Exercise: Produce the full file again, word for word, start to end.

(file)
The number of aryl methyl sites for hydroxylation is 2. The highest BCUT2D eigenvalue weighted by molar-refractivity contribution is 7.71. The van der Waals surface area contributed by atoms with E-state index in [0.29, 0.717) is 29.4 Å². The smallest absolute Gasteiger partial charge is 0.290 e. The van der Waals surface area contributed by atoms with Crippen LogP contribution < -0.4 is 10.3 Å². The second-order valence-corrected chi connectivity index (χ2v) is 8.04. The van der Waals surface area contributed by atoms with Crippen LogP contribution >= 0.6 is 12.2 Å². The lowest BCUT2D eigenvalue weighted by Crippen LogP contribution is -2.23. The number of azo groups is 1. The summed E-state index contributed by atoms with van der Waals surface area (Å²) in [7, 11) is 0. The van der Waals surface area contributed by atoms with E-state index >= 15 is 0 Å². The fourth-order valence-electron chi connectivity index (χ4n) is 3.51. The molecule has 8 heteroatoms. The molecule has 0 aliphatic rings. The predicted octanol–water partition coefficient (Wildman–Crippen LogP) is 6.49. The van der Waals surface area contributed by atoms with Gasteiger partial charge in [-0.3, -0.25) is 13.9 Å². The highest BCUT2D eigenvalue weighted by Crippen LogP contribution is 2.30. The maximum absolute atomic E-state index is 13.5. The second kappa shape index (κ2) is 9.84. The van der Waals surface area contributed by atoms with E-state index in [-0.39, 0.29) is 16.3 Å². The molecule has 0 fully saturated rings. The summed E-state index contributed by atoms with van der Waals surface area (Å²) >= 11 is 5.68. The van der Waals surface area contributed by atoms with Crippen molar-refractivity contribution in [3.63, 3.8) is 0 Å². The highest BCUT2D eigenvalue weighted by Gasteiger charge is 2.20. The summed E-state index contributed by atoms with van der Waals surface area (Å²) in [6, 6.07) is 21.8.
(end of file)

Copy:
The number of aryl methyl sites for hydroxylation is 2. The highest BCUT2D eigenvalue weighted by molar-refractivity contribution is 7.71. The van der Waals surface area contributed by atoms with E-state index in [0.29, 0.717) is 29.4 Å². The smallest absolute Gasteiger partial charge is 0.290 e. The van der Waals surface area contributed by atoms with Crippen LogP contribution < -0.4 is 10.3 Å². The second-order valence-corrected chi connectivity index (χ2v) is 8.04. The van der Waals surface area contributed by atoms with Crippen LogP contribution >= 0.6 is 12.2 Å². The lowest BCUT2D eigenvalue weighted by Crippen LogP contribution is -2.23. The number of azo groups is 1. The summed E-state index contributed by atoms with van der Waals surface area (Å²) in [7, 11) is 0. The van der Waals surface area contributed by atoms with E-state index >= 15 is 0 Å². The fourth-order valence-electron chi connectivity index (χ4n) is 3.51. The molecule has 8 heteroatoms. The molecule has 0 aliphatic rings. The predicted octanol–water partition coefficient (Wildman–Crippen LogP) is 6.49. The van der Waals surface area contributed by atoms with Gasteiger partial charge in [-0.3, -0.25) is 13.9 Å². The highest BCUT2D eigenvalue weighted by Crippen LogP contribution is 2.30. The maximum absolute atomic E-state index is 13.5. The second kappa shape index (κ2) is 9.84. The van der Waals surface area contributed by atoms with E-state index in [-0.39, 0.29) is 16.3 Å². The molecule has 0 fully saturated rings. The summed E-state index contributed by atoms with van der Waals surface area (Å²) >= 11 is 5.68. The van der Waals surface area contributed by atoms with Crippen molar-refractivity contribution in [3.63, 3.8) is 0 Å². The highest BCUT2D eigenvalue weighted by Gasteiger charge is 2.20. The summed E-state index contributed by atoms with van der Waals surface area (Å²) in [6, 6.07) is 21.8.